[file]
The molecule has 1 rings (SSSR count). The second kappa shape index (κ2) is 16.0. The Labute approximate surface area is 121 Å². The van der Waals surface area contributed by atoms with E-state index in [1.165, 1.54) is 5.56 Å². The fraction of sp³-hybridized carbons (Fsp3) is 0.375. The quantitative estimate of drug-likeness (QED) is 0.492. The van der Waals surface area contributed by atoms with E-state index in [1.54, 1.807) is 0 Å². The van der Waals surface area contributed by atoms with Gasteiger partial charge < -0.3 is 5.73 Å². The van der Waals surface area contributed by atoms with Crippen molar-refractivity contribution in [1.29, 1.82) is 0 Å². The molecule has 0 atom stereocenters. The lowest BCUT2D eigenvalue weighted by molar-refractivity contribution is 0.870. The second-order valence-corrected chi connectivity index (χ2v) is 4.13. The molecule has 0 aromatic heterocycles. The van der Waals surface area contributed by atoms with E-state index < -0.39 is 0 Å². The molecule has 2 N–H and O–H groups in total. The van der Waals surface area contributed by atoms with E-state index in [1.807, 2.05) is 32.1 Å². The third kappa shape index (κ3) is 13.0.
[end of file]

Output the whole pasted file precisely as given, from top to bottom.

The molecule has 1 rings (SSSR count). The second kappa shape index (κ2) is 16.0. The Labute approximate surface area is 121 Å². The van der Waals surface area contributed by atoms with E-state index in [1.165, 1.54) is 5.56 Å². The fraction of sp³-hybridized carbons (Fsp3) is 0.375. The quantitative estimate of drug-likeness (QED) is 0.492. The van der Waals surface area contributed by atoms with E-state index in [1.54, 1.807) is 0 Å². The van der Waals surface area contributed by atoms with Gasteiger partial charge < -0.3 is 5.73 Å². The van der Waals surface area contributed by atoms with Crippen molar-refractivity contribution in [1.29, 1.82) is 0 Å². The molecule has 0 atom stereocenters. The lowest BCUT2D eigenvalue weighted by molar-refractivity contribution is 0.870. The second-order valence-corrected chi connectivity index (χ2v) is 4.13. The molecule has 0 aromatic heterocycles. The van der Waals surface area contributed by atoms with E-state index < -0.39 is 0 Å². The molecule has 2 N–H and O–H groups in total. The van der Waals surface area contributed by atoms with E-state index in [1.807, 2.05) is 32.1 Å². The third kappa shape index (κ3) is 13.0.